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Air transport service saves lives

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Air transport service saves lives

Manteca District Ambulance director and president of Manteca Rotary and Mark Cacioppo of PHI Air Medical service look over the emergency display showing an emergency helicopter with the Tuolumne di...

GLENN KAHL/The Bulletin


POSTED March 12, 2010 2:39 a.m.
Mark Cacioppo, spokesman for PHI Air Medical, the largest emergency medical air transport service in the country, told Manteca Rotarians Thursday how they could reserve low cost helicopter use for their families.

Not only does Air Medical work with the Manteca District Ambulance Service and other emergency firms in the region, but they are on call with round-the-clock crews nationwide with helicopter and fixed wing aircraft.

Joining Cacioppo at the noon Rotary meeting at Isadore’s Restaurant was Dawn Traylor a flight nurse and currently manager of business development for the firm at its Dallas, TX offices.

The familiar yellow PHI helicopter is often seen doing gratis runs at events such as the Every 15 Minutes held at one of Manteca’s high school football fields for students near the end of the year –warning them of the dangers of drinking and driving.

Those helicopters are equipped with (IFR) instrument flight equipment along with night vision goggles similar to those used by the military pilots.

Founded in 1949 the medical air service also flies out work crews of up to 25 men out to sea where they go to work on oil platforms owned by Shell, Chevron and BP oil companies.

Cacioppo is offering a PHI Cares program at $40 per group member or $50 per individual with insurance that allows for any family member to be transported by air ambulance from anywhere in the nation during a given year.

He said that PHI often flies valley residents with medical emergencies to hospitals at U.C. Davis, Stanford and San Francisco hospitals when the potential loss of life and limb hang in the balance.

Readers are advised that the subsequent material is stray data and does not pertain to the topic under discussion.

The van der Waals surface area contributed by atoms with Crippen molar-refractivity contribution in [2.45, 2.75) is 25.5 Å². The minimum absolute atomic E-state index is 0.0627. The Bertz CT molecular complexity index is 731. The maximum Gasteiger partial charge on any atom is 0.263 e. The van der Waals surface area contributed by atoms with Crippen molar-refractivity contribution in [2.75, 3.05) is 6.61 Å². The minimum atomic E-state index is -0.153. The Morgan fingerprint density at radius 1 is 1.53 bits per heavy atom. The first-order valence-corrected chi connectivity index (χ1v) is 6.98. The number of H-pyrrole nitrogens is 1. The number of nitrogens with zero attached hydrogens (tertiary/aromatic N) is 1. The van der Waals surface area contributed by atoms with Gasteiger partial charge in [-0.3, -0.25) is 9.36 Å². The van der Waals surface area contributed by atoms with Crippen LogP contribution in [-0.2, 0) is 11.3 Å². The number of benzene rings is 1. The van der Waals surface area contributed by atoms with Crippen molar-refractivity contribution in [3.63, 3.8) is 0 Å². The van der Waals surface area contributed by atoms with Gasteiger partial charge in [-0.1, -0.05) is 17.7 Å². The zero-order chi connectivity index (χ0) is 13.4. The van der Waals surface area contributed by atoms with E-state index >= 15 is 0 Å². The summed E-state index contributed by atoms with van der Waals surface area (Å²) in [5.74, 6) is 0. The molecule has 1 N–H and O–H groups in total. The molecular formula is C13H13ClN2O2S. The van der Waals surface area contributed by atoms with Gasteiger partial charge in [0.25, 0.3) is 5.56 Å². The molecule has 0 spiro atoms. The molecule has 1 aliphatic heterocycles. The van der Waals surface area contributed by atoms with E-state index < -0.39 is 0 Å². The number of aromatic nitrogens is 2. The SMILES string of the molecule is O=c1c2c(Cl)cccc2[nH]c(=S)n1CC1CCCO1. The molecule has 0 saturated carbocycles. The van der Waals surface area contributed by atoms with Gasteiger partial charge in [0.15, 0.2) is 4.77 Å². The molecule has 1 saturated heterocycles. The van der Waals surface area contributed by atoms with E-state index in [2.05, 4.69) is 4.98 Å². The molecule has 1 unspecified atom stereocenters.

Traveling as far as 600 miles with their twin engine fixed wing aircraft the flight crews take sick and injured patients as far as the UCLA Medical in Los Angeles and into Mexico.  The usual 911 response is only seven minutes with the normal helicopter flight ranging 90 to 100 miles.

The PHI spokesman told of a heart attack call they responded to in Tuolumne County.  The ground ambulance had driven the victim down from the high country to a loading zone where the helicopter was waiting to transport him to Doctors Medical Center.

It was just 50 minutes from the time they picked him up to their arrival at the hospital, he said.

He stressed the importance of the air ambulance service and its “critical care transfers” when the call involves the loss of a limb such as a hand.  Victims need to go to a hospital in San Francisco that specializes in micro surgery to reattach the limb.

With their safety record reportedly high, the firm pays attention to pilot intuition.  When a pilot doesn’t feel right about an assignment, the firm brings in another pilot to take the aircraft out.  Shell Oil looks closely at your safety record, and if they don’t like what they see they will contract with another carrier, Cacioppo said.

He added that his firm is Sikorski Helicopter’s biggest customer with 15 bases for their emergency service located in Texas alone.

PHI provides a full transfer service to a hospital in the event a patient is in need of specialized medical attention.  The firm actually locates the specialized hospital, the medical specialist and arranges the transport, he said.

For more information on PHI go to www.PHICARES.COM.    
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